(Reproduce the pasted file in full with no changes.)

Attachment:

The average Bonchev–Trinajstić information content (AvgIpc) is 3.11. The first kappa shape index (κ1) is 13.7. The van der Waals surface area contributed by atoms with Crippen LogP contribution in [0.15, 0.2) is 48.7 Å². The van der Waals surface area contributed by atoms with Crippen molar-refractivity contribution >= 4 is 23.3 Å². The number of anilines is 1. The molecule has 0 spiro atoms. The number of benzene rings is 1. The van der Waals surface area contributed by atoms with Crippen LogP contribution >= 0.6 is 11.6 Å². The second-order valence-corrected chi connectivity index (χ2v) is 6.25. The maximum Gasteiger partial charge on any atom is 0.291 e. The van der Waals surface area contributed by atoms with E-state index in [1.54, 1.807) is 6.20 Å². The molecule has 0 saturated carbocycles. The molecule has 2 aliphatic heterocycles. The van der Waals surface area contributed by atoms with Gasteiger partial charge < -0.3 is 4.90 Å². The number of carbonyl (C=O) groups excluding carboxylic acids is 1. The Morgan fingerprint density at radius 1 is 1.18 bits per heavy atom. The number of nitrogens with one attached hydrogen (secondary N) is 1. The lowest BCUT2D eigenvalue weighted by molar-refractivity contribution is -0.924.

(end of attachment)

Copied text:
The average Bonchev–Trinajstić information content (AvgIpc) is 3.11. The first kappa shape index (κ1) is 13.7. The van der Waals surface area contributed by atoms with Crippen LogP contribution in [0.15, 0.2) is 48.7 Å². The van der Waals surface area contributed by atoms with Crippen molar-refractivity contribution >= 4 is 23.3 Å². The number of anilines is 1. The molecule has 0 spiro atoms. The number of benzene rings is 1. The van der Waals surface area contributed by atoms with Crippen LogP contribution >= 0.6 is 11.6 Å². The second-order valence-corrected chi connectivity index (χ2v) is 6.25. The maximum Gasteiger partial charge on any atom is 0.291 e. The van der Waals surface area contributed by atoms with E-state index in [1.54, 1.807) is 6.20 Å². The molecule has 0 saturated carbocycles. The molecule has 2 aliphatic heterocycles. The van der Waals surface area contributed by atoms with Gasteiger partial charge < -0.3 is 4.90 Å². The number of carbonyl (C=O) groups excluding carboxylic acids is 1. The Morgan fingerprint density at radius 1 is 1.18 bits per heavy atom. The number of nitrogens with one attached hydrogen (secondary N) is 1. The lowest BCUT2D eigenvalue weighted by molar-refractivity contribution is -0.924.